Skip Gates Talks

Dr. Henry Louis Gates being led out of his own home by Cambridge police (Courtesy: B. Carter)

Dr. Henry Louis Gates being led out of his own home by Cambridge police (Courtesy: B. Carter)

Word to folks: don’t step out of your home if you are accosted by cops.

“Disorderly” charges have been dropped against Dr. Henry Louis “Skip” Gates, who was arrested for trying to get into his own house.

From The Root, where Henry Louis Gates is editor-in-chief:

HLG: […] All of a sudden, there was a policeman on my porch. And I thought, ‘This is strange.’ So I went over to the front porch still holding the phone, and I said ‘Officer, can I help you?’ And he said, ‘Would you step outside onto the porch.’ And the way he said it, I knew he wasn’t canvassing for the police benevolent association. All the hairs stood up on the back of my neck, and I realized that I was in danger. And I said to him no, out of instinct. I said, ‘No, I will not.’

My lawyers later told me that that was a good move and had I walked out onto the porch he could have arrested me for breaking and entering. He said ‘I’m here to investigate a 911 call for breaking and entering into this house.’ And I said ‘That’s ridiculous because this happens to be my house. And I’m a Harvard professor.’ He says ‘Can you prove that you’re a Harvard professor?’ I said yes, I turned and closed the front door to the kitchen where I’d left my wallet, and I got out my Harvard ID and my Massachusetts driver’s license which includes my address and I handed them to him. And he’s sitting there looking at them.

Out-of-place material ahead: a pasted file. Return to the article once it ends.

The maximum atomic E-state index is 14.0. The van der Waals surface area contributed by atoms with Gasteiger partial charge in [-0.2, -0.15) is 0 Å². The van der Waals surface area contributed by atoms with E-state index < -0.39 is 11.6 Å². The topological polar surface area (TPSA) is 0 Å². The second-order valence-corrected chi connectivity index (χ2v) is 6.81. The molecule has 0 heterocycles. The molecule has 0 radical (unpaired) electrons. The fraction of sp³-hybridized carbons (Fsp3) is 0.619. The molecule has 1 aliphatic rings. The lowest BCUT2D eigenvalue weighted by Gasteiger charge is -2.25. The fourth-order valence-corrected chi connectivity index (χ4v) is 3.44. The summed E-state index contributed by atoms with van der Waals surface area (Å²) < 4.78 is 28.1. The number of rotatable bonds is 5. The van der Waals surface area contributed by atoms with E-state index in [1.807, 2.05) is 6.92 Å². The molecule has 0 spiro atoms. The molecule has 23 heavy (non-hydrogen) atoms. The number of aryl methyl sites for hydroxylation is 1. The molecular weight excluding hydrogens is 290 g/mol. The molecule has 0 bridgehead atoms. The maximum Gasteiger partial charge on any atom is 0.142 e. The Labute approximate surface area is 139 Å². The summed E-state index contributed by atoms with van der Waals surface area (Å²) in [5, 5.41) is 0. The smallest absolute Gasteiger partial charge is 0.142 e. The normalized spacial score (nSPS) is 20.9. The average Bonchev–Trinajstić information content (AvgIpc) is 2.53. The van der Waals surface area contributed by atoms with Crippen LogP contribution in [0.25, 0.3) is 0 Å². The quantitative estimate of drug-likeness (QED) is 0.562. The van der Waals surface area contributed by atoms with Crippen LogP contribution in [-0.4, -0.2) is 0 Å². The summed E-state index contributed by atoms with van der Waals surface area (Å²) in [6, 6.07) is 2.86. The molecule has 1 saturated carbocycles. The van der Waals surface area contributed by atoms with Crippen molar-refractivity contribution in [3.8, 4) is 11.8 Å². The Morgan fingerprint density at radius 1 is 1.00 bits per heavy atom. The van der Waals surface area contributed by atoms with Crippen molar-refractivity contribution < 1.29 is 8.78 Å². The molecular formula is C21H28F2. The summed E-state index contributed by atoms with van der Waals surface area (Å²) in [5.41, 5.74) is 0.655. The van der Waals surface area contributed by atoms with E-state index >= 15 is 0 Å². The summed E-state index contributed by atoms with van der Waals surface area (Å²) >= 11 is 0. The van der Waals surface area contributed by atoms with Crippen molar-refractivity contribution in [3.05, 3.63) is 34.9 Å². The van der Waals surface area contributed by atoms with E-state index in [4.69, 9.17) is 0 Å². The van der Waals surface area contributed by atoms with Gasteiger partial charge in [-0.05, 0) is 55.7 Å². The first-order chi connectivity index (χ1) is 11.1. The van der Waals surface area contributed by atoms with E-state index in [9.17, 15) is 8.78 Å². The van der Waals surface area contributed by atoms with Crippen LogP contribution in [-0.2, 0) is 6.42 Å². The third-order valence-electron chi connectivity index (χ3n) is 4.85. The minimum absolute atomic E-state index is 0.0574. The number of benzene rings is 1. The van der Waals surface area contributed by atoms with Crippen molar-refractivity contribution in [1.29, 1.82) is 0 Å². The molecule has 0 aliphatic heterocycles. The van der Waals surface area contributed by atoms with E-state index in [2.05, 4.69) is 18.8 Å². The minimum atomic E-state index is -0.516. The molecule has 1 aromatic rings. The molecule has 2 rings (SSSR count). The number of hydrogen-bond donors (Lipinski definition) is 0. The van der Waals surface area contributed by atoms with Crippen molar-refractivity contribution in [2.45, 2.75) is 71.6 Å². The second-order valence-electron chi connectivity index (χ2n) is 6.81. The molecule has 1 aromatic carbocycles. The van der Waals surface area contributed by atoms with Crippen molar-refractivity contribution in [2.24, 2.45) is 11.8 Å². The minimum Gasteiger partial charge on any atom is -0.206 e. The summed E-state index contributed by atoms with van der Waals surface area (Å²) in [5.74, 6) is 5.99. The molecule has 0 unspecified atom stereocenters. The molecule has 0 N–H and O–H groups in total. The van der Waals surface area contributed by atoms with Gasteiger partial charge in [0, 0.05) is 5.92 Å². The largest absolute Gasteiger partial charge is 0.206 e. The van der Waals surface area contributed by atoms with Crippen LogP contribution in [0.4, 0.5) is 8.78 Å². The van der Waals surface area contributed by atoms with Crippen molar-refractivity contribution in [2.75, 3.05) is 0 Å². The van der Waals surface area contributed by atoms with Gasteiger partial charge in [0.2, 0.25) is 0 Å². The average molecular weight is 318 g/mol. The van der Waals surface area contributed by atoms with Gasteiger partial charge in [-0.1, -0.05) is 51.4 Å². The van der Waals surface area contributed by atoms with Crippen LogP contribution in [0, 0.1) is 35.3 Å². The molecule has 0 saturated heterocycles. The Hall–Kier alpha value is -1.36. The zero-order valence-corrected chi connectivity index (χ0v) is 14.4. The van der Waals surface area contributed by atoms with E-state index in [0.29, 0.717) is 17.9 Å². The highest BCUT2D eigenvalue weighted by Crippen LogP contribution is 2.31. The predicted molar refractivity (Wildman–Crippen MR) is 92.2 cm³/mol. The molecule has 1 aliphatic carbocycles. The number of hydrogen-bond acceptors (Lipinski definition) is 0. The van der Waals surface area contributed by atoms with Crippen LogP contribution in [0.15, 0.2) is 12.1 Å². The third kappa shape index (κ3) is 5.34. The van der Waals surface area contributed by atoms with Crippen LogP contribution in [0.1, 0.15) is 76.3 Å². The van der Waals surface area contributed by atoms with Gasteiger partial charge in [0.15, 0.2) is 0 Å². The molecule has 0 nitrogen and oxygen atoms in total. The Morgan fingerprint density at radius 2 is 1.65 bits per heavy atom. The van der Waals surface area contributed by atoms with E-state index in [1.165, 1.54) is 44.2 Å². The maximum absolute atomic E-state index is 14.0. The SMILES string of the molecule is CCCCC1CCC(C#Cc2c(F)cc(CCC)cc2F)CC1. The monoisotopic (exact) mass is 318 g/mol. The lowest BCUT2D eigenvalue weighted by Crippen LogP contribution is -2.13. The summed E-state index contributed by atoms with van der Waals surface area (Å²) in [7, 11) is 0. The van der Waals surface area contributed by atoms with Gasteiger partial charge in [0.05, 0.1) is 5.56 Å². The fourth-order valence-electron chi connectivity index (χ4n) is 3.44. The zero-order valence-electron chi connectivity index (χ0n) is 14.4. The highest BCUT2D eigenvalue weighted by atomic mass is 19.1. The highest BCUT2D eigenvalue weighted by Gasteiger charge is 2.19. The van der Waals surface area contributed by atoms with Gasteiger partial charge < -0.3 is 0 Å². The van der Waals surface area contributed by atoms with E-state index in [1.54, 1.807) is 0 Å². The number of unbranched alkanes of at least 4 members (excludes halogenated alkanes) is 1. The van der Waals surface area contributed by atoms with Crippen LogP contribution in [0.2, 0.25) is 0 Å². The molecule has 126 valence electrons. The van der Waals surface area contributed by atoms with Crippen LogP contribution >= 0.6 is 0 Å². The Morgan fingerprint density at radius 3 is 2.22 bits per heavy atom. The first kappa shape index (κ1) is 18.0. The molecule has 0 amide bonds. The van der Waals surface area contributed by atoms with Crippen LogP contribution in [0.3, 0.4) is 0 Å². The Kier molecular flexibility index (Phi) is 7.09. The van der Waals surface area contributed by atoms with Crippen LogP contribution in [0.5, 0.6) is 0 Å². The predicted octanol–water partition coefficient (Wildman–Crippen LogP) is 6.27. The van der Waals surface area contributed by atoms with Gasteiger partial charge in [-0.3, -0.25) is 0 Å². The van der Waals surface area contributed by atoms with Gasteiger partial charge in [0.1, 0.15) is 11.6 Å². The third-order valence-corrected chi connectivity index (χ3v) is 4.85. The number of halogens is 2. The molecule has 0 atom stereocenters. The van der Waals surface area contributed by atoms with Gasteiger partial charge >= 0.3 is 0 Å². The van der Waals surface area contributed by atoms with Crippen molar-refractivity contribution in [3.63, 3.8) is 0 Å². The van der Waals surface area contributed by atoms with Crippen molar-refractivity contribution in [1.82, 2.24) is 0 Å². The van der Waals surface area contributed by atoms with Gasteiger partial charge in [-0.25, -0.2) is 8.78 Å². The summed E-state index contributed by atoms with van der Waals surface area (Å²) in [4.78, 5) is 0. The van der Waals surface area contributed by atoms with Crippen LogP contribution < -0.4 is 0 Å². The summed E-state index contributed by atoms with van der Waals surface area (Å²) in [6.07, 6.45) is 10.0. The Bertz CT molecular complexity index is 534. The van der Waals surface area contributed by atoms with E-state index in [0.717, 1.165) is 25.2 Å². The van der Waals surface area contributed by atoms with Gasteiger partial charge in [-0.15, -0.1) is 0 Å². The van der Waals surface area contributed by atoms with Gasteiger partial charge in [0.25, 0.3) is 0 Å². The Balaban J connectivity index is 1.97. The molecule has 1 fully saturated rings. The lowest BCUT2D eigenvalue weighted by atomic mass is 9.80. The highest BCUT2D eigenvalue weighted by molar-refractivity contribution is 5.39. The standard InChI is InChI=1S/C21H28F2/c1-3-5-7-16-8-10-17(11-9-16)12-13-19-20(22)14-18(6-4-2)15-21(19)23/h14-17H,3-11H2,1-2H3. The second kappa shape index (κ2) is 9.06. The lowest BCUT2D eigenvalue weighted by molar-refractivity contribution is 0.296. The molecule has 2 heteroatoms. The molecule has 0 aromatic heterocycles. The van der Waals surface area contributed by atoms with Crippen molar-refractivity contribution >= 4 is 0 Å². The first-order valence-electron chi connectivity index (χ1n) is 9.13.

Now, this could have been the end of the matter, but apparently the nitwit–the cop–still retained disbelief about Gates’ identity, and was still trying to get him.

HLG: Now it’s clear that he had a narrative in his head: A black man was inside someone’s house, probably a white person’s house, and this black man had broken and entered, and this black man was me.

So he’s looking at my ID, he asked me another question, which I refused to answer. And I said I want your name and your badge number because I want to file a complaint because of the way he had treated me at the front door. He didn’t say, ‘Excuse me, sir, is there a disturbance here, is this your house?’—he demanded that I step out on the porch, and I don’t think he would have done that if I was a white person.

But at that point, I realized that I was in danger. And so I said to him that I want your name, and I want your badge number and I said it repeatedly.

TR: How did this escalate? What are the laws in Cambridge that govern this kind of interaction? Did you ever think you were in the wrong?

HLG: The police report says I was engaged in loud and tumultuous behavior. That’s a joke. Because I have a severe bronchial infection which I contracted in China and for which I was treated and have a doctor’s report from the Peninsula hotel in Beijing. So I couldn’t have yelled. I can’t yell even today, I’m not fully cured.

It escalated as follows: I kept saying to him, ‘What is your name, and what is your badge number?’ and he refused to respond. I asked him three times, and he refused to respond. And then I said, ‘You’re not responding because I’m a black man, and you’re a white officer.’ That’s what I said. He didn’t say anything. He turned his back to me and turned back to the porch. And I followed him. I kept saying, “I want your name, and I want your badge number.”

It looked like an ocean of police had gathered on my front porch. There were probably half a dozen police officers at this point. The mistake I made was I stepped onto the front porch and asked one of his colleagues for his name and badge number. And when I did, the same officer said, ‘Thank you for accommodating our request. You are under arrest.’ And he handcuffed me right there. It was outrageous. My hands were behind my back I said, ‘I’m handicapped. I walk with a cane. I can’t walk to the squad car like this.’ There was a huddle among the officers; there was a black man among them. They removed the cuffs from the back and put them around the front.